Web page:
• County has huge health burden and limited access to basic health care services
The Homa Bay government is collaborating with NGOs to tackle the high and negative health indicators in the county, especially on HIV-Aids.
The NGOs help the county government by conducting research and coming up with strategies and interventions for implementation plan to improve health services.
The partners include the People’s Health Movement (PHM)-Kenya, Egpaf, National Aids Control Council (NACC), Maisha Trust, Aphia Plus and USAid.
PHM-Kenya recently joined the county government in the World Health Day celebrations in Ndhiwa constituency.
Organisation official Eunice Owino and steering committee members Dan Otieno and Linnet Okore said Homa Bay is faced with a huge health burden coupled with limited access to basic health care services.
The health burden is driven by sexual abuse and defilement, teen pregnancy, gender-based violence and early marriages, maternal deaths, HIV prevalence, malaria and tuberculosis.
“The inadequate health facilities, with the most vulnerable forced to spend out of pocket to access healthcare, further pushes thousands of people into extreme poverty,” Owino said.
PHM assists in sensitisation, prevention, treatment, rehabilitation and palliative care, all of which rely on a strong primary healthcare system.
“This is the level where individuals, families and communities receive the very first healthcare,” Otieno said.
In its awareness creation, PHM Kenya said it will work with community health workers to motivate and promote health deliverables.
“Community health workers understand the traditions, cultures and practices, health history of the communities, hence making them indispensable during an outbreak or emergency,” Okore said.
PHM Kenya urged the Homa Bay government to empower their patients to take care of their own health.
We’re determined to wage a sustained total war against Aids in the county as a health, social, economic and cultural challengeGovernor Cyprian Awiti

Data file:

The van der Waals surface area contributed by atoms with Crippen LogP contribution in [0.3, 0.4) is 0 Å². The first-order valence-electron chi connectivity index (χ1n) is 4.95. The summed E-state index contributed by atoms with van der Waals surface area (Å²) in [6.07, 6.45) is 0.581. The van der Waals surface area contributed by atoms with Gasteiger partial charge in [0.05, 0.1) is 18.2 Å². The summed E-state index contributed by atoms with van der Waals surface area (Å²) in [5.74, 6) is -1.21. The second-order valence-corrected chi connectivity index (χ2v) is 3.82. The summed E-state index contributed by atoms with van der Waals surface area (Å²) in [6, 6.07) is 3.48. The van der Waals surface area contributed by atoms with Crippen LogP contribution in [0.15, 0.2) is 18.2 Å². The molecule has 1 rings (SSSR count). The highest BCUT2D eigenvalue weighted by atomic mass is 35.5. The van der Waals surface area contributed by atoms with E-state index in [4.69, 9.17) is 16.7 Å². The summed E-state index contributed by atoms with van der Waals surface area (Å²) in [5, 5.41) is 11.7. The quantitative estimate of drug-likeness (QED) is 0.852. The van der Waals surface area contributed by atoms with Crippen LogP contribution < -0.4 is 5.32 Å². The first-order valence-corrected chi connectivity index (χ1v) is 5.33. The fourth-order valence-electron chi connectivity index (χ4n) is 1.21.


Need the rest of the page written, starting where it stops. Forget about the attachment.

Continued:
DECLARATION OF WAR
In their speeches, Governor Cyprian Awiti and Deputy Governor Hamilton Orata said their strategies to reduce the health burden are founded on diseases defining trends, populations at risk of contracting and transmitting infections.
Awiti said the county, through the Homa Bay County Multisectoral Aids Strategic Plan (HCMASP), is making significant strides in the fight against the HIV-Aids scourge and other common diseases.
“I call upon all residents, stakeholders and development partners to double efforts in prevention, especially of HIV, because we cannot treat the Aids epidemic,” Awiti said.
The governor said they aim to achieve universal access to quality, affordable and integrated services in preventing HIV-Aids and to mitigate the negative impact of other diseases on the economy of the county, households and community.
“In the strategic plan, we’re clear, committed and determined to wage a sustained total war against Aids in the county as a health, social, economic and cultural challenge,” he added.
The county chief said they are addressing health-seeking behaviour, lifestyles, and reaction to illness, infections and disease.
“There is a need for community support systems and a paradigm shift in the face of cultural dynamics,” Awiti said.
Orata said Homa Bay government is establishing two health centres in each of the 40 wards in the county.
He said this would ensure they bring health care services closer to the people.
“Homa Bay government wants residents to get the best health services. We’re also doing our best to ensure our health facilities don’t run out of drugs,” he said.
The deputy governor said they are working closely with the Kenya Medical Supplies Authority (Kemsa) to deliver essential drugs regularly.
He said they are soon going to roll out universal health care across the county to boost health services.
“Universal health care is needed and we view it as a solution to many health issues affecting the county residents,” Orata added.